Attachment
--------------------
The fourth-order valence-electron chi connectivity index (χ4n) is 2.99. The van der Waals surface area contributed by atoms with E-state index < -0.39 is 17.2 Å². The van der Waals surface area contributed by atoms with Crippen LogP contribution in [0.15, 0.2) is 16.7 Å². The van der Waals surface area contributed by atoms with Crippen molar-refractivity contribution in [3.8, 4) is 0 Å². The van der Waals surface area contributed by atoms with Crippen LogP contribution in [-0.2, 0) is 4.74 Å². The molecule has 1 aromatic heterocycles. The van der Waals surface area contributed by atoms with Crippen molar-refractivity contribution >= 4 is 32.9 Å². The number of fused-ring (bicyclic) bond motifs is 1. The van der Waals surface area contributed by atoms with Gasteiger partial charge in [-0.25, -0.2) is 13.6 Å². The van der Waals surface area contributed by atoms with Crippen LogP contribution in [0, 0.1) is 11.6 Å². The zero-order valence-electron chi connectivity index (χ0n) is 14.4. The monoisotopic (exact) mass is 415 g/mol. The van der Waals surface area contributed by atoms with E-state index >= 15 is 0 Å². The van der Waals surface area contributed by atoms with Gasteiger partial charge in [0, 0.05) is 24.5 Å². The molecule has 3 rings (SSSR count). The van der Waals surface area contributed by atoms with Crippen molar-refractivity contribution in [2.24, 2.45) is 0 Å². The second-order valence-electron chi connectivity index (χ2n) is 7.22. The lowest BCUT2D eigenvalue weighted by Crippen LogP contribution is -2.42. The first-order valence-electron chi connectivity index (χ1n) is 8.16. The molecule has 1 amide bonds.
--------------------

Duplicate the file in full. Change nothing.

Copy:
The fourth-order valence-electron chi connectivity index (χ4n) is 2.99. The van der Waals surface area contributed by atoms with E-state index < -0.39 is 17.2 Å². The van der Waals surface area contributed by atoms with Crippen LogP contribution in [0.15, 0.2) is 16.7 Å². The van der Waals surface area contributed by atoms with Crippen molar-refractivity contribution in [3.8, 4) is 0 Å². The van der Waals surface area contributed by atoms with Crippen LogP contribution in [-0.2, 0) is 4.74 Å². The molecule has 1 aromatic heterocycles. The van der Waals surface area contributed by atoms with Crippen molar-refractivity contribution >= 4 is 32.9 Å². The number of fused-ring (bicyclic) bond motifs is 1. The van der Waals surface area contributed by atoms with Gasteiger partial charge in [-0.25, -0.2) is 13.6 Å². The van der Waals surface area contributed by atoms with Crippen LogP contribution in [0, 0.1) is 11.6 Å². The zero-order valence-electron chi connectivity index (χ0n) is 14.4. The monoisotopic (exact) mass is 415 g/mol. The van der Waals surface area contributed by atoms with E-state index >= 15 is 0 Å². The van der Waals surface area contributed by atoms with Gasteiger partial charge in [0, 0.05) is 24.5 Å². The molecule has 3 rings (SSSR count). The van der Waals surface area contributed by atoms with Crippen molar-refractivity contribution in [2.24, 2.45) is 0 Å². The second-order valence-electron chi connectivity index (χ2n) is 7.22. The lowest BCUT2D eigenvalue weighted by Crippen LogP contribution is -2.42. The first-order valence-electron chi connectivity index (χ1n) is 8.16. The molecule has 1 amide bonds.